Use this URL to cite or link to this record in EThOS: https://ethos.bl.uk/OrderDetails.do?uin=uk.bl.ethos.800465
Title: The relationship between the earthly world, heaven and hell in Oxford, Bodleian Library MS Junius 11
Author: Las Casas Brito Filho, Gesner
ISNI:       0000 0004 8508 9664
Awarding Body: University of Leeds
Current Institution: University of Leeds
Date of Award: 2018
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Abstract:
The main goal of this thesis is to analyse how the relationship between the earthly world and the supernatural world (heaven and hell) are represented in Oxford Bodleian Library Junius 11 in text and image, and on this basis to trace how the Anglo-Saxons understood and located the place of the human in the Universe. Junius 11 is one of the major Anglo-Saxon poetic manuscripts, and has remained relatively complete until today, containing the four biblical poems: Genesis, Exodus, Daniel, Christ and Satan. It is also the only illuminated manuscript of Anglo-Saxon poetry to survive, with drawings completed through part of the poem Genesis. In chapter 01 I will explain in detail the aims of this thesis, the manuscript features and story (possible year of production, and provenance), and the general methodology about the approach towards text and pictures in manuscripts and medieval art in general. In chapter 02 I will analyse the function of the architectural elements especially in the images of heaven and their function as representation of power, both political and religious, not simply as ornamentation in the manuscript. In chapter 3 I will focus on the images and text of hell in Junius11 and how it is pictured as a chthonic psychological space, the place of the uncanny, through three main features: anti-hall, tomb and hellmouth, and womb (the feminine body). In chapter 4 the main focus will be the space of the earth, earthly paradise and the idea of earth as an island, I also added a section about the funerary practices in late Anglo-Saxon England. In conclusion, this thesis will demonstrate how the different spheres, heaven, hell and earth were depicted in Junius 11, how their relationship works and possible connections with the daily live, political power, attitudes about gender, funerary practices and conceptions about their place in the earthly world and in the supernatural world, that is life after death.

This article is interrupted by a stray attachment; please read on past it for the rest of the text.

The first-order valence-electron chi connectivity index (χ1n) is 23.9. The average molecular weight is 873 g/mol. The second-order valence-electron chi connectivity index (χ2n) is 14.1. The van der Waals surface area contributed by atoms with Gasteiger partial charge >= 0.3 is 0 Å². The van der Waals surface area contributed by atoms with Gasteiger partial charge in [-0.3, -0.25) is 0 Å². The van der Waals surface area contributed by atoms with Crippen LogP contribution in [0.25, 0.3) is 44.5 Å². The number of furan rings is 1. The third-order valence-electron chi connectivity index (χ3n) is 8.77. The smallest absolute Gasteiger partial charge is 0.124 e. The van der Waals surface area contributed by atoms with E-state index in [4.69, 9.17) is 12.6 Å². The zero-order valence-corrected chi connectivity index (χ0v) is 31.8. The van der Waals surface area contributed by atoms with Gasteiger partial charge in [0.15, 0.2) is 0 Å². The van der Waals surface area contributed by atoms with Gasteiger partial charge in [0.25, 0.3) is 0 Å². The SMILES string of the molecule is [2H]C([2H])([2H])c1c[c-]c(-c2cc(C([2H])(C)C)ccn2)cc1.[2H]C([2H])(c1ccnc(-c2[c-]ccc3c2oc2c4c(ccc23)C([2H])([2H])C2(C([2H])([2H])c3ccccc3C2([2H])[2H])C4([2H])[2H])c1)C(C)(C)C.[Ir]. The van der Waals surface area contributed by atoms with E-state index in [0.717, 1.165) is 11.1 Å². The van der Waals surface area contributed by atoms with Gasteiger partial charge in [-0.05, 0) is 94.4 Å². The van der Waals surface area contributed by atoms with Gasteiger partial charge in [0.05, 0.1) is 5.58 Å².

Supervisor: Karkov, Catherine E. ; Hall, Alaric T. Sponsor: CAPES ; Brasil
Qualification Name: Thesis (Ph.D.) Qualification Level: Doctoral
EThOS ID: uk.bl.ethos.800465  DOI: Not available
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